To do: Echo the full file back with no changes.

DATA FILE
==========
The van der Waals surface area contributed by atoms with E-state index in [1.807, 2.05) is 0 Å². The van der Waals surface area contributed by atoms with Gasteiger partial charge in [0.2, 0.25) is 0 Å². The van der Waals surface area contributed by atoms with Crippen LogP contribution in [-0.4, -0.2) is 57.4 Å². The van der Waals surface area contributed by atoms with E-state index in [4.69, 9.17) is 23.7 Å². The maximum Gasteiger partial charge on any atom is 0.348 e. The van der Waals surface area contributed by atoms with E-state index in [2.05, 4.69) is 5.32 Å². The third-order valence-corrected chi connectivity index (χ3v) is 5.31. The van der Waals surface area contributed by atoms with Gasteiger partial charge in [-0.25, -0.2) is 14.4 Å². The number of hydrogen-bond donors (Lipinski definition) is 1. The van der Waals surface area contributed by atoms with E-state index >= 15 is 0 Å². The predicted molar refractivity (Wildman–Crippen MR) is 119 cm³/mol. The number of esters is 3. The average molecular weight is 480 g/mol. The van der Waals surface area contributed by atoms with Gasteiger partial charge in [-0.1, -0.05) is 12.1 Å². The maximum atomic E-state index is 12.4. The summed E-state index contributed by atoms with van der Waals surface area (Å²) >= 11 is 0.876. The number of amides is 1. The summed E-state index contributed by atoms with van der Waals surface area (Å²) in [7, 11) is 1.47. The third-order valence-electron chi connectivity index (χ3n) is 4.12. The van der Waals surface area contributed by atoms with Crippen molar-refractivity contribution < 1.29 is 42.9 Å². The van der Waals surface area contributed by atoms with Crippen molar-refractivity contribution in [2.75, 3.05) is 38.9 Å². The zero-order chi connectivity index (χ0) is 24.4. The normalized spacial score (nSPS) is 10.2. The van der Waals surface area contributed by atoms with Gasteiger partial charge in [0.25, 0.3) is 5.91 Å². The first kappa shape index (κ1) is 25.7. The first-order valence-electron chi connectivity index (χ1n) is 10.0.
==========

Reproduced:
The van der Waals surface area contributed by atoms with E-state index in [1.807, 2.05) is 0 Å². The van der Waals surface area contributed by atoms with Gasteiger partial charge in [0.2, 0.25) is 0 Å². The van der Waals surface area contributed by atoms with Crippen LogP contribution in [-0.4, -0.2) is 57.4 Å². The van der Waals surface area contributed by atoms with E-state index in [4.69, 9.17) is 23.7 Å². The maximum Gasteiger partial charge on any atom is 0.348 e. The van der Waals surface area contributed by atoms with E-state index in [2.05, 4.69) is 5.32 Å². The third-order valence-corrected chi connectivity index (χ3v) is 5.31. The van der Waals surface area contributed by atoms with Gasteiger partial charge in [-0.25, -0.2) is 14.4 Å². The number of hydrogen-bond donors (Lipinski definition) is 1. The van der Waals surface area contributed by atoms with E-state index >= 15 is 0 Å². The predicted molar refractivity (Wildman–Crippen MR) is 119 cm³/mol. The number of esters is 3. The average molecular weight is 480 g/mol. The van der Waals surface area contributed by atoms with Gasteiger partial charge in [-0.1, -0.05) is 12.1 Å². The maximum atomic E-state index is 12.4. The summed E-state index contributed by atoms with van der Waals surface area (Å²) >= 11 is 0.876. The number of amides is 1. The summed E-state index contributed by atoms with van der Waals surface area (Å²) in [7, 11) is 1.47. The third-order valence-electron chi connectivity index (χ3n) is 4.12. The van der Waals surface area contributed by atoms with Crippen molar-refractivity contribution < 1.29 is 42.9 Å². The van der Waals surface area contributed by atoms with Crippen molar-refractivity contribution in [2.75, 3.05) is 38.9 Å². The zero-order chi connectivity index (χ0) is 24.4. The normalized spacial score (nSPS) is 10.2. The van der Waals surface area contributed by atoms with Gasteiger partial charge in [0.25, 0.3) is 5.91 Å². The first kappa shape index (κ1) is 25.7. The first-order valence-electron chi connectivity index (χ1n) is 10.0.